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Shadowrun Returns brings back one of our most original & cherished game settings as a 2D turn-based RPG for tablets & PC.
36,276 backers pledged $1,836,447 to help bring this project to life.

Shadowrun: Dragonfall - Director's Cut // Help Promote Us on Steam!

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Hey guys! The Director's Cut has been out for a week and we're already off to a strong start. But we think there's a lot more RPG fans out there that would enjoy the game - we want to reach them, and now there's a great new way you can help. Earlier this week, Valve unveiled their major "Steam Discovery Update" for the Steam store. Not only does the store look a lot blue-r now, but they've made some major changes to how games can be discovered and surfaced on the marketplace based on YOUR reviews and recommendations. Just in the last 48 hours we've seen Shadowrun Returns and Shadowrun: Dragonfall - Director's Cut appear on a number of great Steam Curator lists - RPG Codex and Kotaku Recommends among others - which is awesome! 

If you love Dragonfall and want to help spread the word, there's two things you can do right now (I know I sound like a public radio broadcaster, sorry):

1. Leave a User Review for Shadowrun: Dragonfall - Director's Cut. (The review box is right near the top of our Steam Store page.) Valve has made user reviews a lot more important in the recent update, including a nice summary at the top of our Store Page - we're currently "Very Positive"!

2. Start Curating! Here's a good overview of the new Steam Curators feature. The more Curators that add Dragonfall to their lists, the more we'll show up to players who follow you or who like similar games. Start a list of your own, or leave comments for some of your favorite Curators and suggest that they add Dragonfall to their lists!

Thanks guys! And, in the spirit of Steam Curation, we've started our own Steam Curator List on Steam. These are games we're big fans of here at Harebrained and that you might like if you enjoyed Dragonfall. Follow it here!

In other news, we've just released Patch 2.0.5 for the Director's Cut, which addresses several bugs and issues that have surfaced since launch. It's available now on Steam and will be soon on GoG and Humble (we've sent them the updated builds already, there's just a bit of time delay before it gets updated.)

Lastly, in the week since launch we've received a TON of extremely kind words from you guys, from press, and from new players alike. I wanted to share a few of our favorites. It's incredibly heartwarming to receive this kind of direct feedback for the work that we're doing and it's one of the greatest parts of game development. Thank you all so much for a fantastic reception.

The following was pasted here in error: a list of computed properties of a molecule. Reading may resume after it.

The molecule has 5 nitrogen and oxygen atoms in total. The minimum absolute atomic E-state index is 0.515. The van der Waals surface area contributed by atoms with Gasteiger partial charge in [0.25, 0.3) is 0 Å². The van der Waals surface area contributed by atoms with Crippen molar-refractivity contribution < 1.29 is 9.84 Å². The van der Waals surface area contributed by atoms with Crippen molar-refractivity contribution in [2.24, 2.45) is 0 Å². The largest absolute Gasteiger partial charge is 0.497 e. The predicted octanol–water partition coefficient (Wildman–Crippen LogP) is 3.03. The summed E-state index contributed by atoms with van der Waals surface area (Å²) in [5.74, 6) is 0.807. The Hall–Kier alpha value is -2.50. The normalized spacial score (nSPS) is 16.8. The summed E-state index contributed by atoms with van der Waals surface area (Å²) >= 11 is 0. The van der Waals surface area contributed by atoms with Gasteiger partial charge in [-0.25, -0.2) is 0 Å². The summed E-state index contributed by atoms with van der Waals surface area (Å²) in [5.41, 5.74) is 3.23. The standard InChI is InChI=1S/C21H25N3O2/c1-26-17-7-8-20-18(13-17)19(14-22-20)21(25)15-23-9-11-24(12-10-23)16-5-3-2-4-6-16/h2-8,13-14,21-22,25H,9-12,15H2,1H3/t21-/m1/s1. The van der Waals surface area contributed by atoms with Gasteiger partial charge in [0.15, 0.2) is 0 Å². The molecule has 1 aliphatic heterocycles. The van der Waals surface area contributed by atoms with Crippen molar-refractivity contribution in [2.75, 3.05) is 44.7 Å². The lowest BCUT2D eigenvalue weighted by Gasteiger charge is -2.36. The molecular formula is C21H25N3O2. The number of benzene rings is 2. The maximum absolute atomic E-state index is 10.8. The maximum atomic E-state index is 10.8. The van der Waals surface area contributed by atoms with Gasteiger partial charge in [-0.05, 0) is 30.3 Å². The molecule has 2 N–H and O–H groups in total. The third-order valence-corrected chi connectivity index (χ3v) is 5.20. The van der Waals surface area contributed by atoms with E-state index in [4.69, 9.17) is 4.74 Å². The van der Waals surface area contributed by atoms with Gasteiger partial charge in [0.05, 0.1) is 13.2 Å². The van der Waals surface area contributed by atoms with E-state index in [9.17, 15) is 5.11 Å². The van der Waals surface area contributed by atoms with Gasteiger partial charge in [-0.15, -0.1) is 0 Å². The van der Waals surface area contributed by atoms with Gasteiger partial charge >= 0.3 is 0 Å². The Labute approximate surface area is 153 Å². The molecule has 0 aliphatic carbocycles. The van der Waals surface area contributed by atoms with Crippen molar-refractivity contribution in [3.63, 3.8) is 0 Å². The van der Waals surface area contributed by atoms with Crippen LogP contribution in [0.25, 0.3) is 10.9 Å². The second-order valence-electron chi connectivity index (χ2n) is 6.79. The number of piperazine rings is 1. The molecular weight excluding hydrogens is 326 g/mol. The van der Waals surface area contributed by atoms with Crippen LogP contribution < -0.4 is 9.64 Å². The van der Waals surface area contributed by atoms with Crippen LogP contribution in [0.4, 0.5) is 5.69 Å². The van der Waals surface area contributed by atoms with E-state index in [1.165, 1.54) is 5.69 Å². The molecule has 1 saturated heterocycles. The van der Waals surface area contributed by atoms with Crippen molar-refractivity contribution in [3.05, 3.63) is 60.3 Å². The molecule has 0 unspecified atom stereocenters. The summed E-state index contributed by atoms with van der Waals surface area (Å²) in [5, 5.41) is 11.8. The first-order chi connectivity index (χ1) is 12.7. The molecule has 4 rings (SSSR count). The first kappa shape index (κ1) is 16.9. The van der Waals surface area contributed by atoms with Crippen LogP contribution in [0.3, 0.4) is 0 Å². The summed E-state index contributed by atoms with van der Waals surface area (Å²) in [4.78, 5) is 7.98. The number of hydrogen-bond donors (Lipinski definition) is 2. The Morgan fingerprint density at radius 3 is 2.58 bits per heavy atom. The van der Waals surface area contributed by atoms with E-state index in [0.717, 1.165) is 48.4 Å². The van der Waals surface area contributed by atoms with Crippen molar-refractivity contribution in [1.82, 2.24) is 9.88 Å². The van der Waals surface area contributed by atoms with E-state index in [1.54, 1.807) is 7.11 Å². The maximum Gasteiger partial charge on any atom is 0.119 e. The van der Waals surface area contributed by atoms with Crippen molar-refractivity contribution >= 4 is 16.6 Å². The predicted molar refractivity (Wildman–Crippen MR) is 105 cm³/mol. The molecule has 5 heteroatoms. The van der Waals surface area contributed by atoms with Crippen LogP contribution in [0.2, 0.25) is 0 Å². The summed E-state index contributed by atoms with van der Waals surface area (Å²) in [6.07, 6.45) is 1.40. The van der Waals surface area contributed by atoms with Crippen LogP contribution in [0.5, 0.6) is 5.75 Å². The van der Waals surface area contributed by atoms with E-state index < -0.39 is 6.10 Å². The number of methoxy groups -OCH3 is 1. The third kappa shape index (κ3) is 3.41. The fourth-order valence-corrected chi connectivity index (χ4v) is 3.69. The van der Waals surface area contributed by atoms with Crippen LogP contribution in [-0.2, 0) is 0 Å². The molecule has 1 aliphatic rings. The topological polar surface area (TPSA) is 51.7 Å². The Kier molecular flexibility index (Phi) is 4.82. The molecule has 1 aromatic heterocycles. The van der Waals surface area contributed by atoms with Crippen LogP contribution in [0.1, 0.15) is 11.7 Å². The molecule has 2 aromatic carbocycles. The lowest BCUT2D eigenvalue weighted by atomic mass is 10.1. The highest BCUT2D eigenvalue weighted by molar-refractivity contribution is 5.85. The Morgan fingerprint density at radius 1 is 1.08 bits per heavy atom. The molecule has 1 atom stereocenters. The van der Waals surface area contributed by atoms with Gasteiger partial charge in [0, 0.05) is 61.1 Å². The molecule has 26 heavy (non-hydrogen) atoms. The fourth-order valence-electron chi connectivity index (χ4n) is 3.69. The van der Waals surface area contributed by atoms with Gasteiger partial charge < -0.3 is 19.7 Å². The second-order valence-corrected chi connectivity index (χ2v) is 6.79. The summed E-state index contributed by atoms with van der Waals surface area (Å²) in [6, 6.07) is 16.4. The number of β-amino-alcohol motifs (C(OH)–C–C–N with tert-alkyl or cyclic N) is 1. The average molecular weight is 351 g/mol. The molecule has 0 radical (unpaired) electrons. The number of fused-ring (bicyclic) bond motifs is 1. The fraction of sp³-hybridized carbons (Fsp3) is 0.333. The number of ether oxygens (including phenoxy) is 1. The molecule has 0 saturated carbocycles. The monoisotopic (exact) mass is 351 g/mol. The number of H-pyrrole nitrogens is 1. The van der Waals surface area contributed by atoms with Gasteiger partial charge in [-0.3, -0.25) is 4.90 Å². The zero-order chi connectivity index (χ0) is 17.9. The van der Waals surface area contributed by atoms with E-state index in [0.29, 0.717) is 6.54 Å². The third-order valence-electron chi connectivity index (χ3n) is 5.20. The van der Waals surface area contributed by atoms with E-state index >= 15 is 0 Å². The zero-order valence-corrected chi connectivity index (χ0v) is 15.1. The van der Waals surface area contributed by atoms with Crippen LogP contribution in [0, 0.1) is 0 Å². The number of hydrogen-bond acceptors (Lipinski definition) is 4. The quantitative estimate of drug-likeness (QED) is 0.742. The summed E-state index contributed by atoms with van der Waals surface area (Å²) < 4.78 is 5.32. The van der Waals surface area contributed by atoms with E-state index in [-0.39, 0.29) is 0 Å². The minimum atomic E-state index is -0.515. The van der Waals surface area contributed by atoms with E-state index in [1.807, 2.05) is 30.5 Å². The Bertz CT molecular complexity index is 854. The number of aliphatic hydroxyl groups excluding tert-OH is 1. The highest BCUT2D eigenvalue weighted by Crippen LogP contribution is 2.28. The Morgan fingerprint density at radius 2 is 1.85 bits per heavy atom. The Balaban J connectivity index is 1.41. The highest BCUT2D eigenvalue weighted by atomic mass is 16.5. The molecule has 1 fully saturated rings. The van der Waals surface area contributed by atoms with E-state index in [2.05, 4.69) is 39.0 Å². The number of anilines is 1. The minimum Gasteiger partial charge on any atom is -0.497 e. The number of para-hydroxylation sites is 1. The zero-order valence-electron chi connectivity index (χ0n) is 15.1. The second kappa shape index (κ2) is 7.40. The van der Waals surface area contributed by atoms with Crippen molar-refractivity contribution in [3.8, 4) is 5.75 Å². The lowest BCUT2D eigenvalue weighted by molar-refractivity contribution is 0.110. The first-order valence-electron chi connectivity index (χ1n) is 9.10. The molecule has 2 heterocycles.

- Mike

Mitch and I celebrating launch day with obligatory whiskey & cigars!
Mitch and I celebrating launch day with obligatory whiskey & cigars!
And the whole Dragonfall team!
And the whole Dragonfall team!

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"The ultimate edition of Shadowrun Returns, the glorious return of the popular tech-meets-magic pen-and-paper role-playing game to the digital realm." - Kotaku

“As it stands, it’s the definitive Shadowrun experience, and is easily one of the best, if not the best, tactical-RPGs of 2014. Do yourself a favor and buy the game. Director’s Cut is clearly worth every penny.” - Hardcore Gamer

"If you haven't played it yet and any bone in your body enjoys isometric CRPGs, I don't even know why you're still reading this." - PCWorld

"Thanks for being a great group of talented people. Shadowrun for the SNES was a seminal moment growing up. I am 32 now and grew up in the time of game rentals. I must have rented it so much that I probably should have just bought the damned thing. You guys captured and improved every element of it, delivering what to me is a near perfect gaming/shadowrun experience. As soon as I saw your kickstarter I had to become a backer and haven't regretted it once.... and now you go and pull a classy move like giving me the directors cut for the expansion for free. You guys rock. Thanks again chummer. "